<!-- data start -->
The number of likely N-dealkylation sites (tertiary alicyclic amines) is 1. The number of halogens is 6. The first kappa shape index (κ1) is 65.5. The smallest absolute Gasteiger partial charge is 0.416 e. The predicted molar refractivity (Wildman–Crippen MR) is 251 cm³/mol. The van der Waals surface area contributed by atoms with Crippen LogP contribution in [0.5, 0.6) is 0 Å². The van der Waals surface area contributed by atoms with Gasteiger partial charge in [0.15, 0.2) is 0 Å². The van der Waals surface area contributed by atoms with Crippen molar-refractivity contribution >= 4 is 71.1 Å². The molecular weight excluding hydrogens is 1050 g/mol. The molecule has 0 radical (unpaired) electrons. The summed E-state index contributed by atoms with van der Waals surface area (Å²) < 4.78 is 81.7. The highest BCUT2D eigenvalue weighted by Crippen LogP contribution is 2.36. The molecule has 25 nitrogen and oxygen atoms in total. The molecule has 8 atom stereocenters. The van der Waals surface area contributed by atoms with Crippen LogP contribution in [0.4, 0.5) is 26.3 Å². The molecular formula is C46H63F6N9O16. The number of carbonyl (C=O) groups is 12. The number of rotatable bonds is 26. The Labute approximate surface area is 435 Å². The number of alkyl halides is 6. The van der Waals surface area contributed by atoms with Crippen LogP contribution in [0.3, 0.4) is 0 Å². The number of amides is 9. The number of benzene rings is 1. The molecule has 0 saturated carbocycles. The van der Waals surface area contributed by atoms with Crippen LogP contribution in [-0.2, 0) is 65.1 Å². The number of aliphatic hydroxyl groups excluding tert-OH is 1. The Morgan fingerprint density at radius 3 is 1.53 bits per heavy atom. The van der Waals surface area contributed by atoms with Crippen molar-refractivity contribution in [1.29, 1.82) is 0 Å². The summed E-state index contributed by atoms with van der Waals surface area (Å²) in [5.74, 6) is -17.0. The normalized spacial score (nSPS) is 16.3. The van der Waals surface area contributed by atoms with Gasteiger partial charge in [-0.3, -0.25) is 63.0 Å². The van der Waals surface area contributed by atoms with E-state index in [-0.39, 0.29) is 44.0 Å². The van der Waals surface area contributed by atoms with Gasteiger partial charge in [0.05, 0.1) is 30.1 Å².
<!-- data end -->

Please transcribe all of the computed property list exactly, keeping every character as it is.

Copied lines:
The number of likely N-dealkylation sites (tertiary alicyclic amines) is 1. The number of halogens is 6. The first kappa shape index (κ1) is 65.5. The smallest absolute Gasteiger partial charge is 0.416 e. The predicted molar refractivity (Wildman–Crippen MR) is 251 cm³/mol. The van der Waals surface area contributed by atoms with Crippen LogP contribution in [0.5, 0.6) is 0 Å². The van der Waals surface area contributed by atoms with Gasteiger partial charge in [0.15, 0.2) is 0 Å². The van der Waals surface area contributed by atoms with Crippen molar-refractivity contribution >= 4 is 71.1 Å². The molecular weight excluding hydrogens is 1050 g/mol. The molecule has 0 radical (unpaired) electrons. The summed E-state index contributed by atoms with van der Waals surface area (Å²) < 4.78 is 81.7. The highest BCUT2D eigenvalue weighted by Crippen LogP contribution is 2.36. The molecule has 25 nitrogen and oxygen atoms in total. The molecule has 8 atom stereocenters. The van der Waals surface area contributed by atoms with Crippen LogP contribution in [0.4, 0.5) is 26.3 Å². The molecular formula is C46H63F6N9O16. The number of carbonyl (C=O) groups is 12. The number of rotatable bonds is 26. The Labute approximate surface area is 435 Å². The number of alkyl halides is 6. The van der Waals surface area contributed by atoms with Crippen LogP contribution in [0.3, 0.4) is 0 Å². The number of amides is 9. The number of benzene rings is 1. The molecule has 0 saturated carbocycles. The van der Waals surface area contributed by atoms with Crippen LogP contribution in [-0.2, 0) is 65.1 Å². The number of aliphatic hydroxyl groups excluding tert-OH is 1. The Morgan fingerprint density at radius 3 is 1.53 bits per heavy atom. The van der Waals surface area contributed by atoms with Crippen molar-refractivity contribution in [1.29, 1.82) is 0 Å². The summed E-state index contributed by atoms with van der Waals surface area (Å²) in [5.74, 6) is -17.0. The normalized spacial score (nSPS) is 16.3. The van der Waals surface area contributed by atoms with Gasteiger partial charge in [-0.3, -0.25) is 63.0 Å². The van der Waals surface area contributed by atoms with E-state index in [-0.39, 0.29) is 44.0 Å². The van der Waals surface area contributed by atoms with Gasteiger partial charge in [0.05, 0.1) is 30.1 Å².